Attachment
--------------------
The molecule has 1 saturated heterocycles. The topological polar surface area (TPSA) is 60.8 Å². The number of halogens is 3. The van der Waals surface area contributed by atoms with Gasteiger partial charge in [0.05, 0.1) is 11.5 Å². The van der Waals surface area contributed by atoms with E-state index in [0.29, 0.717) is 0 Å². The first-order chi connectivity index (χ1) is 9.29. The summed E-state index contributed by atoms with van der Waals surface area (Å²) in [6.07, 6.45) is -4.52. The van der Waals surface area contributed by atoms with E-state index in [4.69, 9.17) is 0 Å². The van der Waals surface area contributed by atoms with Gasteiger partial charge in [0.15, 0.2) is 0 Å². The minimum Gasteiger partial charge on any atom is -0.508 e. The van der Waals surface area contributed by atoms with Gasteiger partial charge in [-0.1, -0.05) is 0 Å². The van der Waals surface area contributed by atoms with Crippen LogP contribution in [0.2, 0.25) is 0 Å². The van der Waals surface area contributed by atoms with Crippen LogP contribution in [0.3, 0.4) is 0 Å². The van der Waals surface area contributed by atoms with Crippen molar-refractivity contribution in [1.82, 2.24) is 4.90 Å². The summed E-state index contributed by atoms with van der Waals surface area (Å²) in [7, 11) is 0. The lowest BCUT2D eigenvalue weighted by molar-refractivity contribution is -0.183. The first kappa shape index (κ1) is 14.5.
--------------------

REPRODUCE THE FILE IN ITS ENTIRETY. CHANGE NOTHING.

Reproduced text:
The molecule has 1 saturated heterocycles. The topological polar surface area (TPSA) is 60.8 Å². The number of halogens is 3. The van der Waals surface area contributed by atoms with Gasteiger partial charge in [0.05, 0.1) is 11.5 Å². The van der Waals surface area contributed by atoms with E-state index in [0.29, 0.717) is 0 Å². The first-order chi connectivity index (χ1) is 9.29. The summed E-state index contributed by atoms with van der Waals surface area (Å²) in [6.07, 6.45) is -4.52. The van der Waals surface area contributed by atoms with E-state index in [4.69, 9.17) is 0 Å². The van der Waals surface area contributed by atoms with Gasteiger partial charge in [0.15, 0.2) is 0 Å². The minimum Gasteiger partial charge on any atom is -0.508 e. The van der Waals surface area contributed by atoms with Gasteiger partial charge in [-0.1, -0.05) is 0 Å². The van der Waals surface area contributed by atoms with Crippen LogP contribution in [0.2, 0.25) is 0 Å². The van der Waals surface area contributed by atoms with Crippen LogP contribution in [0.3, 0.4) is 0 Å². The van der Waals surface area contributed by atoms with Crippen molar-refractivity contribution in [1.82, 2.24) is 4.90 Å². The summed E-state index contributed by atoms with van der Waals surface area (Å²) in [7, 11) is 0. The lowest BCUT2D eigenvalue weighted by molar-refractivity contribution is -0.183. The first kappa shape index (κ1) is 14.5.